Equally Sean – who himself sails the 28ft Heard Falmouth Cutter Tir na nOg, a “plastic fantastic” – wished to record his own and the OGA’s appreciation of the work over the years of another boat designer from southwest England, and this is Roger Dongray, a house architect who many years ago found himself starting to design the little plastic gaffers which went on to become the Cornish range of Shrimpers, Crabbers and whatever, every one of them a characterful little boat which gives much pleasure and the extra sport of handling gaff rig to owners who have neither the resources nor skills to maintain an ageing wooden boat.

Cornish crabber 7Dublin Bay OGA President Denis Aylmer’s Cornish Crabber Mona (left) and outgoing OGA President Sean Walsh’s Heard 28 Tir na nOg Photo: Dave Owens

So Sean’s final duty before standing down, to be succeeded as President by Alistair Randall, was a formal presentation to acknowledge Roger Dongray’s special work in making gaffers interesting to modern-minded owners, and his skill in creating a recognisable style in a range of fibreglas-built gaff-rigged boats which are an adornment to any port or anchorage.

cornish shrimperThe versatile Cornish Shrimper is one of Roger Dongray’s most popular designs.

In an era when the advent of foils means that we are seeing mono-hulls which have the potential to move at meaningless speeds, the sheer pleasure of coaxing the best performance out of a comfortable and characterful gaffer, aboard which your young family feels comfortable and secure, is something to be treasured, and it intrigued me to hear the other day that Olivier Prouveur, the Sailing Manager at the National YC and highly experienced in many kinds of craft, has bought himself a Cornish Shrimper as he reckons a boat like this provides very well for Dun Laoghaire sailing requirements – and yes, he does hope to race her for the Kingstown Cup in July.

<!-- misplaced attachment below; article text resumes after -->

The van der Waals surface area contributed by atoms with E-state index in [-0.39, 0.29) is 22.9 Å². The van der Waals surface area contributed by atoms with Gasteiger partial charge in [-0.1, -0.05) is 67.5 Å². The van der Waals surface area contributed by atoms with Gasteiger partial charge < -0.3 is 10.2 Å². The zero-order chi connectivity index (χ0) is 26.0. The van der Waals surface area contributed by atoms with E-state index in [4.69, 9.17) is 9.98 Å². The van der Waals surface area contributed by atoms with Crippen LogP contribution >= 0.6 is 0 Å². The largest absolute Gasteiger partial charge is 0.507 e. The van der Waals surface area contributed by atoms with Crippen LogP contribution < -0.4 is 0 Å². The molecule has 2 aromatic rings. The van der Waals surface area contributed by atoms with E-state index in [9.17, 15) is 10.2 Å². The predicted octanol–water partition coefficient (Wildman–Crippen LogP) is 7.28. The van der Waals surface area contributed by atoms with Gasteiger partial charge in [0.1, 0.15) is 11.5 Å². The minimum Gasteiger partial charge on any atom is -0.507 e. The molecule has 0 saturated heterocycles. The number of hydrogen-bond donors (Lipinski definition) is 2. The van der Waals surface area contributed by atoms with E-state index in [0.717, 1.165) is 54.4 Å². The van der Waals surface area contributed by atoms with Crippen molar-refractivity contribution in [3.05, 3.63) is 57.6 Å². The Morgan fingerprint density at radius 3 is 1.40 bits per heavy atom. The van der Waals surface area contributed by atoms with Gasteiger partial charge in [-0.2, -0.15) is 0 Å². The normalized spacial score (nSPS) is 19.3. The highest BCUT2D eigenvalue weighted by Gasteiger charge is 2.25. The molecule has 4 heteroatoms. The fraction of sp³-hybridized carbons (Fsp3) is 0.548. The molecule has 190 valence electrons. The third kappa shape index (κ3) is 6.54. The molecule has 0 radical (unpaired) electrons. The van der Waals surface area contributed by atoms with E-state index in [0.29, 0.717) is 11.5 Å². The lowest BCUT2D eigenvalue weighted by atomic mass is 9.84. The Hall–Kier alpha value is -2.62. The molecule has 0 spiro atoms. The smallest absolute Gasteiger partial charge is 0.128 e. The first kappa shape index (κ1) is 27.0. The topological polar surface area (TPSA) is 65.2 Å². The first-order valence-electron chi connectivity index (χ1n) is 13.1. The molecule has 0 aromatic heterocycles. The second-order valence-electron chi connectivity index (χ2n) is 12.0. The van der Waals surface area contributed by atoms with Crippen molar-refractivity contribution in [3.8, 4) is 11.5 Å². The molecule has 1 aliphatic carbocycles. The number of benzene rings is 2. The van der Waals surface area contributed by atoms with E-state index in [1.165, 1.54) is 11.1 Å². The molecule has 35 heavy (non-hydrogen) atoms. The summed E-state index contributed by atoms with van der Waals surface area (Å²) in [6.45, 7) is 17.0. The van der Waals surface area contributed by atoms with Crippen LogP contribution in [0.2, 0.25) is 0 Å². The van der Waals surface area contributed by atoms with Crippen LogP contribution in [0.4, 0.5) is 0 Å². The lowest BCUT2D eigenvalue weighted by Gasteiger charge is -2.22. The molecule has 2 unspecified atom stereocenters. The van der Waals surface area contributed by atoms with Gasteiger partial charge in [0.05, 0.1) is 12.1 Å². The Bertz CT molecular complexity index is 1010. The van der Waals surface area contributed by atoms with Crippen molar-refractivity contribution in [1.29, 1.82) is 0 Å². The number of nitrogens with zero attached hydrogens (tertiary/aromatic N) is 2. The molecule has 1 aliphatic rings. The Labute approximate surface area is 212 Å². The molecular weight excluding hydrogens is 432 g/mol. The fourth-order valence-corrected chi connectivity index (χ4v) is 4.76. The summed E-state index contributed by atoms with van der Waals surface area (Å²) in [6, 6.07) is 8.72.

Another area of possible participation where Cathy MacAaleavey has been casting her net is the three-masted Bantry Boats, but a problem she has discovered is that several are short of crews. One particular case is the one which was built in a community project at Banagaher on the Shannon, but unfortunately the key man in all this has moved on elsewhere, and they’ve a personnel problem.

Bantry boatsBantry Boats need a lot of crew

This in turn has opened up the possibility of the thriving coastal rowing clubs being a source of crewmen for the Bantry boats, for thanks to the enthusiastic support of the legendary Ger Ryan of St Michael’s Rowing Club underneath the arches beside Dun Laoghaire’s inner harbour, the outer harbour is going to be packed out with skiff racing crews from near and far on Sunday July 9th.